There are no open waiting lists offered by Suisun City Housing Authority. Go to the California Section 8 Waiting Lists page or the California Public Housing Waiting Lists page for nearby housing applications.
The Suisun City Housing Authority (SCHA) Section 8 Housing Choice Voucher waiting list is closed.
The SCHA last accepted applications for this waiting list from November 16, 2022, until November 29, 2022.
To apply during the opening period, applicants were required to complete the online application.
Please note: According to the SCHA "Paper applications will only be provided as a reasonable accommodation for disabled individuals unable to submit online applications."
The maximum income limit for each household size are as follows:
Preferences have not yet been confirmed.
Selected applicants were placed on the waiting list by date and time the application was received, by order of preferences.
For more information, visit the SCHA website.
Sources: This information was verified by the SCHA notice on November 21, 2022.
This waiting list is for Section 8 Housing Choice Voucher rental assistance in Suisun City, California.
Last Updated on 11/29/2022.
As of the HUDs most recent Voucher Management System report, Suisun City Housing Authority manages 194 active Housing Choice Vouchers.
The following table summarizes types of vouchers managed and the monthly costs of each as of December 31st, 2021:
|Monthly Cost Per Voucher||$966||$1,227|
According to the 2016 Q4 Picture of Subsidized Households database, the housing authority's voucher program has an annual turnover of 10% having issued approximately 27 vouchers in the past year. The average voucher holder has received housing benefits for 8 years and 9 months. According to the 2016 PSH database, persons who were issued a voucher in the preceding 12 months waited an average of 37 months on the waiting list1.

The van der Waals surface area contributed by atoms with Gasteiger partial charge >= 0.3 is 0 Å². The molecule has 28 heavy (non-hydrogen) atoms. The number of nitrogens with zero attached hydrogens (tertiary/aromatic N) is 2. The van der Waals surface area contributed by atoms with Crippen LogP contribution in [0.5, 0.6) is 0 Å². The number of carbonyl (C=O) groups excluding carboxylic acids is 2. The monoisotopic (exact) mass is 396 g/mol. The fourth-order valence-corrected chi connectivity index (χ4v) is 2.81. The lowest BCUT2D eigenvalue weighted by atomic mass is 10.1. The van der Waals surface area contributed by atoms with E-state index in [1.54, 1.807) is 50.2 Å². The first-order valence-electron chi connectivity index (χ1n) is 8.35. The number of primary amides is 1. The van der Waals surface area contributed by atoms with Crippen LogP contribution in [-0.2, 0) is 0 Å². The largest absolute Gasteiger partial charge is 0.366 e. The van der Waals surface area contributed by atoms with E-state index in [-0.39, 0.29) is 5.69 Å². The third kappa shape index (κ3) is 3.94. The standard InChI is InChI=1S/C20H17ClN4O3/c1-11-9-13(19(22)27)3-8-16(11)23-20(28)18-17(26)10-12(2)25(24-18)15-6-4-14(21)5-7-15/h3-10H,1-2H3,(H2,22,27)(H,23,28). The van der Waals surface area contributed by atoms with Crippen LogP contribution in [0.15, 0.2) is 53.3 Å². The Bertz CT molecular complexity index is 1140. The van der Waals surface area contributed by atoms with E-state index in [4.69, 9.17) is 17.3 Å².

According to 2016 Q4 Picture of Subsidized Households data, the average voucher household contains 2.3 persons and has a household income of $19,524 per year. 91% of households were very low income (VLI) and 62% were extremely low income (ELI). 26% of households had wages as a major source of income, 3% of households had welfare (TANF, General Assistance or Public Assistance) as their primary source of income, and 70% of households had other income (Social Security, Disability or Pension) as their major source of income.
-1% of households were headed by a person 24 years old or less, 41% were headed by a person 25 to 49 years old, 26% were headed by a person 51 to 60 years old, and 34% were headed by a person 62 years old or older. In addition, 3% of households were headed by a person 85 years old or older.
37% of households included children, 5% of which had two adults in the household. 32% of households with children have a female head of household. 76% of all households were headed by a female.
77% of all voucher households were headed by minorities with 51% of all heads of households being Black and 1% being Hispanic.
Of all households participating in the Suisun City Housing Authority Housing Choice Voucher program, 28% include at least one person with a disability. 50% of households with a head of household 61 years or less were headed by a person with a disability. 57% of households headed by someone 62 or older were headed by a person with a disability.
40% of voucher holders reside in a home with zero or 1 bedroom, 29% with 2 bedrooms and 31% with 3 or more bedrooms. 18% of voucher recipients are considered overhoused, meaning they occupy a rental unit larger than their family size requires.
The average monthly tenant contribution to rent by Suisun City Housing Authority voucher holders in 2016 was $546 and the average monthly HUD expenditure per voucher holder was $790. The average utility allowance across all voucher recipients is $78.
1. This Picture of Subsidized Households data field is the average wait time of those who received a voucher in the preceding 12 months. Due to special voucher programs like VASH, recent waiting list purges, or waiting list preferences the average wait time can vary significantly from one year to the next and it is entirely possible many current applicants on the waiting list have been waiting for assistance for far longer.